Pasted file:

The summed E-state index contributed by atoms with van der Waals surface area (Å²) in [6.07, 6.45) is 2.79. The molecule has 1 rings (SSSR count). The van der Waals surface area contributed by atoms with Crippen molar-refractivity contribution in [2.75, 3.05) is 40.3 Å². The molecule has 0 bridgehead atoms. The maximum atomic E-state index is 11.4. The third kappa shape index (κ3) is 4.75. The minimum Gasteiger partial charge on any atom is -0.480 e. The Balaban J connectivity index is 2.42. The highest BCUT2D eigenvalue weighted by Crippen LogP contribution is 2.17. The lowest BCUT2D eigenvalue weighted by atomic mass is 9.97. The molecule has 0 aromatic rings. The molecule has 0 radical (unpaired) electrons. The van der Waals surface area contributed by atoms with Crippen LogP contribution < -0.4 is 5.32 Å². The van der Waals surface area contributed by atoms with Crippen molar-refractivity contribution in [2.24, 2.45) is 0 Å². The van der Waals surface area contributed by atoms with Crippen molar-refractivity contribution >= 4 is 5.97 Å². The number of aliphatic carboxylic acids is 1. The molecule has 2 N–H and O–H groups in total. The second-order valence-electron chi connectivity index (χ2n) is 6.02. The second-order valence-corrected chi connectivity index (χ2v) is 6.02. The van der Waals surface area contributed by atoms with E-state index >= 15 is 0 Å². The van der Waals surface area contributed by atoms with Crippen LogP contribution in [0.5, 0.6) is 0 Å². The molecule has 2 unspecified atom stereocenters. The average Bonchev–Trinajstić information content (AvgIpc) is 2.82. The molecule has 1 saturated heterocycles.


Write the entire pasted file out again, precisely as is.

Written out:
The summed E-state index contributed by atoms with van der Waals surface area (Å²) in [6.07, 6.45) is 2.79. The molecule has 1 rings (SSSR count). The van der Waals surface area contributed by atoms with Crippen molar-refractivity contribution in [2.75, 3.05) is 40.3 Å². The molecule has 0 bridgehead atoms. The maximum atomic E-state index is 11.4. The third kappa shape index (κ3) is 4.75. The minimum Gasteiger partial charge on any atom is -0.480 e. The Balaban J connectivity index is 2.42. The highest BCUT2D eigenvalue weighted by Crippen LogP contribution is 2.17. The lowest BCUT2D eigenvalue weighted by atomic mass is 9.97. The molecule has 0 aromatic rings. The molecule has 0 radical (unpaired) electrons. The van der Waals surface area contributed by atoms with Crippen LogP contribution < -0.4 is 5.32 Å². The van der Waals surface area contributed by atoms with Crippen molar-refractivity contribution in [2.24, 2.45) is 0 Å². The van der Waals surface area contributed by atoms with Crippen molar-refractivity contribution >= 4 is 5.97 Å². The number of aliphatic carboxylic acids is 1. The molecule has 2 N–H and O–H groups in total. The second-order valence-electron chi connectivity index (χ2n) is 6.02. The second-order valence-corrected chi connectivity index (χ2v) is 6.02. The van der Waals surface area contributed by atoms with E-state index >= 15 is 0 Å². The van der Waals surface area contributed by atoms with Crippen LogP contribution in [0.5, 0.6) is 0 Å². The molecule has 2 unspecified atom stereocenters. The average Bonchev–Trinajstić information content (AvgIpc) is 2.82. The molecule has 1 saturated heterocycles.